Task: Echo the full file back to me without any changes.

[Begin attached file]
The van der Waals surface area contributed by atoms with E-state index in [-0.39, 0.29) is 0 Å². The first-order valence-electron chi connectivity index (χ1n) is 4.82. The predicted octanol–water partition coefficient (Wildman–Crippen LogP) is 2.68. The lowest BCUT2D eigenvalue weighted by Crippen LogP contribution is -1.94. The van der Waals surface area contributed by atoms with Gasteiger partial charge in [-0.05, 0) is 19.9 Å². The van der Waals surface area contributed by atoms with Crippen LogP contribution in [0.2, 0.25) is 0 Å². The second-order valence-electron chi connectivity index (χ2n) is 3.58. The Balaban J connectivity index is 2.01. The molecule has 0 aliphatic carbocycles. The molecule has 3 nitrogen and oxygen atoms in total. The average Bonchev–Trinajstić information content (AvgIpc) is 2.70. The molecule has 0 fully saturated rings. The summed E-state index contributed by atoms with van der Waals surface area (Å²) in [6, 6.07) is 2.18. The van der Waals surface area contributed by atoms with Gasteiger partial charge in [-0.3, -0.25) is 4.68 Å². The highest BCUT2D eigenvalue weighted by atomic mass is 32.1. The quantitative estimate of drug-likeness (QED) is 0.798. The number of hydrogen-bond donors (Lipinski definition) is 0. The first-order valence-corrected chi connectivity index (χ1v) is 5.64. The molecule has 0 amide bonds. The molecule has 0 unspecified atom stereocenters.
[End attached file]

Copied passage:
The van der Waals surface area contributed by atoms with E-state index in [-0.39, 0.29) is 0 Å². The first-order valence-electron chi connectivity index (χ1n) is 4.82. The predicted octanol–water partition coefficient (Wildman–Crippen LogP) is 2.68. The lowest BCUT2D eigenvalue weighted by Crippen LogP contribution is -1.94. The van der Waals surface area contributed by atoms with Gasteiger partial charge in [-0.05, 0) is 19.9 Å². The van der Waals surface area contributed by atoms with Crippen LogP contribution in [0.2, 0.25) is 0 Å². The second-order valence-electron chi connectivity index (χ2n) is 3.58. The Balaban J connectivity index is 2.01. The molecule has 0 aliphatic carbocycles. The molecule has 3 nitrogen and oxygen atoms in total. The average Bonchev–Trinajstić information content (AvgIpc) is 2.70. The molecule has 0 fully saturated rings. The summed E-state index contributed by atoms with van der Waals surface area (Å²) in [6, 6.07) is 2.18. The van der Waals surface area contributed by atoms with Gasteiger partial charge in [-0.3, -0.25) is 4.68 Å². The highest BCUT2D eigenvalue weighted by atomic mass is 32.1. The quantitative estimate of drug-likeness (QED) is 0.798. The number of hydrogen-bond donors (Lipinski definition) is 0. The first-order valence-corrected chi connectivity index (χ1v) is 5.64. The molecule has 0 amide bonds. The molecule has 0 unspecified atom stereocenters.